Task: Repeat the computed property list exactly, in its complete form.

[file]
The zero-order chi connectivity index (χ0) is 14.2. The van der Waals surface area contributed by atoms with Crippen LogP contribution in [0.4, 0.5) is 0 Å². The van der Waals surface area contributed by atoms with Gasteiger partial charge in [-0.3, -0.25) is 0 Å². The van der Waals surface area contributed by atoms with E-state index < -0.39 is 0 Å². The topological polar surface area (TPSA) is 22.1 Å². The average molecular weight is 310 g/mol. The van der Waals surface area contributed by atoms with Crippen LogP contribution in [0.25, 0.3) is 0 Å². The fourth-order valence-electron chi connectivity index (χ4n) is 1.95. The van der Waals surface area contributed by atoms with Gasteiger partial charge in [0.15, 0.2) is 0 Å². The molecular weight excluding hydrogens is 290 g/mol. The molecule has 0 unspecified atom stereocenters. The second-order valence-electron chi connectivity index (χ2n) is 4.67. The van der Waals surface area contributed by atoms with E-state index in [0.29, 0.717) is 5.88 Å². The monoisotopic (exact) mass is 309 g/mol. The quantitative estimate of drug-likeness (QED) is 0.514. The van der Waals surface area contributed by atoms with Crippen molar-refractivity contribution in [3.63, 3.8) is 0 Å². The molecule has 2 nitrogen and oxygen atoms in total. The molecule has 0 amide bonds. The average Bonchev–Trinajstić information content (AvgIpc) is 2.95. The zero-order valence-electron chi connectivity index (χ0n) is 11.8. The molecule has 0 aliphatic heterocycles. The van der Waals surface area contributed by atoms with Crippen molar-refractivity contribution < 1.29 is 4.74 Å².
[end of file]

The zero-order chi connectivity index (χ0) is 14.2. The van der Waals surface area contributed by atoms with Crippen LogP contribution in [0.4, 0.5) is 0 Å². The van der Waals surface area contributed by atoms with Gasteiger partial charge in [-0.3, -0.25) is 0 Å². The van der Waals surface area contributed by atoms with E-state index < -0.39 is 0 Å². The topological polar surface area (TPSA) is 22.1 Å². The average molecular weight is 310 g/mol. The van der Waals surface area contributed by atoms with Crippen LogP contribution in [0.25, 0.3) is 0 Å². The fourth-order valence-electron chi connectivity index (χ4n) is 1.95. The van der Waals surface area contributed by atoms with Gasteiger partial charge in [0.15, 0.2) is 0 Å². The molecular weight excluding hydrogens is 290 g/mol. The molecule has 0 unspecified atom stereocenters. The second-order valence-electron chi connectivity index (χ2n) is 4.67. The van der Waals surface area contributed by atoms with E-state index in [0.29, 0.717) is 5.88 Å². The monoisotopic (exact) mass is 309 g/mol. The quantitative estimate of drug-likeness (QED) is 0.514. The van der Waals surface area contributed by atoms with Crippen molar-refractivity contribution in [3.63, 3.8) is 0 Å². The molecule has 2 nitrogen and oxygen atoms in total. The molecule has 0 amide bonds. The average Bonchev–Trinajstić information content (AvgIpc) is 2.95. The zero-order valence-electron chi connectivity index (χ0n) is 11.8. The molecule has 0 aliphatic heterocycles. The van der Waals surface area contributed by atoms with Crippen molar-refractivity contribution < 1.29 is 4.74 Å².